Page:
FIG. 2 is a process flow chart illustrating steps 200 for initiating a consult request for a call transfer according to an embodiment of the present invention.

FIG. 3 is a block diagram illustrating a first and second agent terminal involved in a call transfer according to an embodiment of the present invention.

FIG. 4 is a call flow diagram illustrating session setup and teardown using SIP according to an embodiment of the present invention.

FIG. 5 is a process flow chart illustrating steps 500 for synchronizing routing routine with SIP services according to an embodiment of the present invention.

DETAILED DESCRIPTION

The present inventors provide a unique multimedia call distribution system that allows connected callers to be transferred from original agents to second agents to aid in call resolution, reducing or eliminating dropout. The system and methods for practicing the present invention are described in enabling detail using the following examples, which may represent more than one embodiment of the present invention.

FIG. 1 is an architectural view of a communications network 100 supporting multimedia synchronized call distribution to live resources according to an embodiment of the present invention. Communications network 100 includes a wide area network (WAN) 101, a public-switched-telephone-network (PSTN) 102, and a wireless carrier network (WN) 103. A communications center environment (CCE) is illustrated in this example and includes, among other communications center equipment, an agent campaign group (CG) 104 and an agent sales group (SG) 105. Each agent group, CG 104 and SG 105 is supported by a communication center LAN 106 provided within the communications center environment.

CG 104 includes a plurality of individual agent terminals or stations 122 (a- n). Each campaign terminal includes, in this example, a LAN-connected computing appliance and a telephone handset. SG 105 includes a like plurality of individual agent terminals or stations 123 (a-n). Each sales terminal includes, in this example, a LAN-connected computing appliance and a telephone handset. In this example the term terminal refers to an individual destination point for a routed call rather than a single communications device. Each agent terminal in CG 104 or in SG 105 may include multiple communications devices. The depiction of a computer having a GUI and a telephone handset is exemplary only. Laptops, personal digital assistants, cellular telephones, fax machines, and the like may all be included as potential communications devices within an agent terminal.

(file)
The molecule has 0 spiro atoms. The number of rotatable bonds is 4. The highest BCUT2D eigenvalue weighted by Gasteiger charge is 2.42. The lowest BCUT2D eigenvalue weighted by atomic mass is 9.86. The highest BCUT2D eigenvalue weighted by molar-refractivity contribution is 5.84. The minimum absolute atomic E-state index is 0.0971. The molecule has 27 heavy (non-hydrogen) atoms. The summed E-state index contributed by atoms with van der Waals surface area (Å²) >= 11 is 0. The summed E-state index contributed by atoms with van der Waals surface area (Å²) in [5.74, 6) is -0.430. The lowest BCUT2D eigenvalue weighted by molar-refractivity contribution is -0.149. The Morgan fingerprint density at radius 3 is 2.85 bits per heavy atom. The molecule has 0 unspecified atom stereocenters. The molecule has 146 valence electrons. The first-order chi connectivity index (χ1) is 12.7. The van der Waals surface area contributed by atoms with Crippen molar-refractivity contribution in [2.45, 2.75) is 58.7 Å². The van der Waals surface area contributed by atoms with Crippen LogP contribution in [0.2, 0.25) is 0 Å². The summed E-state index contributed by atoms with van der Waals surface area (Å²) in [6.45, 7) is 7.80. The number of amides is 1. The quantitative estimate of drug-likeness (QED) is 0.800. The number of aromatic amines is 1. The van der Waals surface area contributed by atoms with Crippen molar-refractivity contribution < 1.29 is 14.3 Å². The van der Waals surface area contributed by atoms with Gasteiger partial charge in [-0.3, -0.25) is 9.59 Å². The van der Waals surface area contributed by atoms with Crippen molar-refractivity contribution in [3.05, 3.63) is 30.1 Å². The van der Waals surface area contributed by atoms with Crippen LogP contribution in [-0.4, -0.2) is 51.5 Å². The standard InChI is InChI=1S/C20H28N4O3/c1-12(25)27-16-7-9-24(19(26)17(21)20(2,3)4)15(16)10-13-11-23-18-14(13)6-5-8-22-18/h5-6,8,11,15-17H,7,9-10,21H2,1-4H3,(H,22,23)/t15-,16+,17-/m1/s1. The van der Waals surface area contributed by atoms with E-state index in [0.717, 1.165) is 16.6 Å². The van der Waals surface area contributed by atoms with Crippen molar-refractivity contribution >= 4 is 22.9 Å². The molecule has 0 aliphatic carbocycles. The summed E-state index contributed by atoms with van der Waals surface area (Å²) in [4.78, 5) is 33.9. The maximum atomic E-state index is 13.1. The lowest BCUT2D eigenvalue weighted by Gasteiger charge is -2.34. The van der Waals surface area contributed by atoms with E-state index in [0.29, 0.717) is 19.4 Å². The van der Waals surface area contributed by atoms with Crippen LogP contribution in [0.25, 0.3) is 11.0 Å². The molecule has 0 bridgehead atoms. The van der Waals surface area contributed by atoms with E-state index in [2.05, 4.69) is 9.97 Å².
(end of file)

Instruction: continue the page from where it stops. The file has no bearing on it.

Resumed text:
Handsets illustrated within agent terminals 122 (a-n) and agent terminals 123 (a-n) are connected to a central telephone switch (CS) 113 maintained within the communications center environment. CS 113 may be a private branch exchange (PBX) connected internally within in the center to all of the agent handsets. In one embodiment all of the handsets are PBX telephones adapted to handle VoIP calls and are further enabled to practice session initiation protocol (SIP), which is a well-known communications protocol for enabling peer-to-peer data and voice sessions between participating terminals or end devices. CS 113 may be a soft switch instead of a hardware switch without departing from the spirit and scope of the present invention. In this example the communications center environment is represented by all of the communications and routing equipment having LAN support of LAN 106.

CS 113 is enhanced for computer telephony integration (CTI) by way of a CTI processor 115 connected to the switch by a CTI link. CTI processor is connected to LAN 106 and provides call-processing intelligence to CS 113. CS 113 is connected to a local telephone switch (LS) 112 in the telephone network by a telephone trunk 124. LS 112 may be an automated call distributor (ACD), a PBX, or another type of call processing switch. LS 112 may represent a last stop for telephone calls destined for CS 113 and internal call distribution. LS 112 may accept calls from PSTN 102. LS 103 may also accept calls from WN 103 through appropriate network gateway (not shown). LS 112 may also accept calls from WAN 101.